Scientists Uncover Hidden Old Growth Forest In NYC’s Famous Buildings

Image: delfi de la Rua delfidelarua7 via Wikimedia Commons

by Amy Lupica, ODP Staff Writer

A study published in the Journal of Archaeological Science: Reports has uncovered one of New York City’s best-kept secrets. Researchers took a peek into the cracks of the iconic city’s foundations and found that wood from the region’s original old-growth forests can still be found in the walls and beams of many NYC buildings. Now, they’re trying to reconstruct the history of these forests and see what they can tell us about deforestation today.

Why This Matters: The world’s old-growth forests are crucial to fighting climate change, sequestering billions of tons of carbon each year. The U.S.’s largest old-growth forest, the Tongass National Forest in Alaska, sequesters about 8% of the nation’s carbon emissions.

  • Unfortunately, these forests are declining rapidly as human development and devastating natural disasters take their toll.
  • The world is already witnessing the consequences; the Amazon is predicted to shift to a Savannah in the coming years.

Investigating how the destruction of old-growth forests 200 years ago impacted climate and biodiversity could help scientists fight back against similar changes we face today.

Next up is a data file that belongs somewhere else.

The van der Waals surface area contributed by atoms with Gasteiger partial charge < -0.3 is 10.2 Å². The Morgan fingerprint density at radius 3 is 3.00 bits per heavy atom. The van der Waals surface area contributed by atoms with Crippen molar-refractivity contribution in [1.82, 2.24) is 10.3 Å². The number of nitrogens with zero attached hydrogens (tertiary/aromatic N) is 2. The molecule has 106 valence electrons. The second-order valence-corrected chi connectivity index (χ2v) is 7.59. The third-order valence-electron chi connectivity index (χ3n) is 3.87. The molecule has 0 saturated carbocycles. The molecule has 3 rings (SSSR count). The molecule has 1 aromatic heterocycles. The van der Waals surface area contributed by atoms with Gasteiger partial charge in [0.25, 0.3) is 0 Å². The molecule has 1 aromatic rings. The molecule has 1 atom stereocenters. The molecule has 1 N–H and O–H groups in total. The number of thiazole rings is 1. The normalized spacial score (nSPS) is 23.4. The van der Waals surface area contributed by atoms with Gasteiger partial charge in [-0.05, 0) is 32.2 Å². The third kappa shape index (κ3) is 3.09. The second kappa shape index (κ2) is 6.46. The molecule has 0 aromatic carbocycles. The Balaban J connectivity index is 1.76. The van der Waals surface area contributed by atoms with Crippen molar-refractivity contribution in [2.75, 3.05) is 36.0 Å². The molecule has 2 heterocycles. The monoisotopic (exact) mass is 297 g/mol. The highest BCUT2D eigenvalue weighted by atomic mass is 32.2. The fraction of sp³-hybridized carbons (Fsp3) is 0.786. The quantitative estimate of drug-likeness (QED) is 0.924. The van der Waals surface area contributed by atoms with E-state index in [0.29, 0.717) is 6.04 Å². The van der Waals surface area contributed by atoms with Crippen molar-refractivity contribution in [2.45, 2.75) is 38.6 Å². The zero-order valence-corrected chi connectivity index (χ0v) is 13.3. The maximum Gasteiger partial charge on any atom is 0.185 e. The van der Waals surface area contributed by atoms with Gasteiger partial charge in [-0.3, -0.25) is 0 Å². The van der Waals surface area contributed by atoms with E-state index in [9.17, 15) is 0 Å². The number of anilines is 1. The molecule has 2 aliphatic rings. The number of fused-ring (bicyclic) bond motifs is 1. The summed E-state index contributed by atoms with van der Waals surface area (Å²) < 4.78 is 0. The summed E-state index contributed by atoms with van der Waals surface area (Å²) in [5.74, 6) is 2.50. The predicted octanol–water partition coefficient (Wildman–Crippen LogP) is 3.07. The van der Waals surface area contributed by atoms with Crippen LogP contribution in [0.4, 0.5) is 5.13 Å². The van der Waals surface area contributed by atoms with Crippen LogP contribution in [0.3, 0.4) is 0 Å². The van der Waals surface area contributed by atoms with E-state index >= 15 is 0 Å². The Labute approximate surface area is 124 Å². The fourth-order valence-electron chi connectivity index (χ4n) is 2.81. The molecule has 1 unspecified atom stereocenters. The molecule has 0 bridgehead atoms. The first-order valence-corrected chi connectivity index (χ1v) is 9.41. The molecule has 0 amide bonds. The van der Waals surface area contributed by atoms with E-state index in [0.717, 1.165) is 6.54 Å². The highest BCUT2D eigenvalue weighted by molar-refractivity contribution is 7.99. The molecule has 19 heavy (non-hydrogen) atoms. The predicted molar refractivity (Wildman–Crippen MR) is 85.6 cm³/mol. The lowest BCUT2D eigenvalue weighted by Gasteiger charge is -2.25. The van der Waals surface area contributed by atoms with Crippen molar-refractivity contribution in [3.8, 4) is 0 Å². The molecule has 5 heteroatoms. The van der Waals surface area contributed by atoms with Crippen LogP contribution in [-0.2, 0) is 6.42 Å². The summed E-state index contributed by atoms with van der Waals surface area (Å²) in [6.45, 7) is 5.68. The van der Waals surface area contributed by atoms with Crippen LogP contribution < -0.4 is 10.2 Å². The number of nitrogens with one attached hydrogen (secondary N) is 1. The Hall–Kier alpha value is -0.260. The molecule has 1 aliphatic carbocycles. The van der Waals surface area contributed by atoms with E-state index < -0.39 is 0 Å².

Building Up, Chopping Down: A team from the Tree Ring Laboratory at Columbia University’s Lamont-Doherty Earth Observatory observed growth ring patterns in the old building blocks of NYC buildings like the Terminal Warehouse. There, they found discarded beams with more than 150 growth rings and determined they belonged to old-growth longleaf pine, which builders valued for its strength and resistance to rot. These rings don’t just age the trees but show scientists what climate conditions led up to their chopping down. Thicker growth rings signify wetter years with good growing conditions.

The researchers determined that most of NYC’s old-growth trees had been felled in 1891 or just a bit earlier and that most of them dated back to the early 1600s to the mid-1700s. The oldest tree they found would have sprouted in 1512. “There is a lot of history locked up in those timbers. It’s really difficult to find living old growth in the eastern United States now,” said Caroline Leland, one of the study’s lead authors. “If we can get enough samples, it may allow us to develop a better understanding of the long-term climate in the regions these trees come from.”

The researchers are now working with New York entrepreneur and Preservationist Alan Solomon to create a non-profit dedicated to preserving old-growth timbers in NYC. They plan to lobby the city for an ordinance to identify old-growth timbers uncovered in demolitions and require companies to contact salvagers like them. “I’d like to see information from a big network of buildings,” said Leland. “We could develop a sort of history of the urban forest.”

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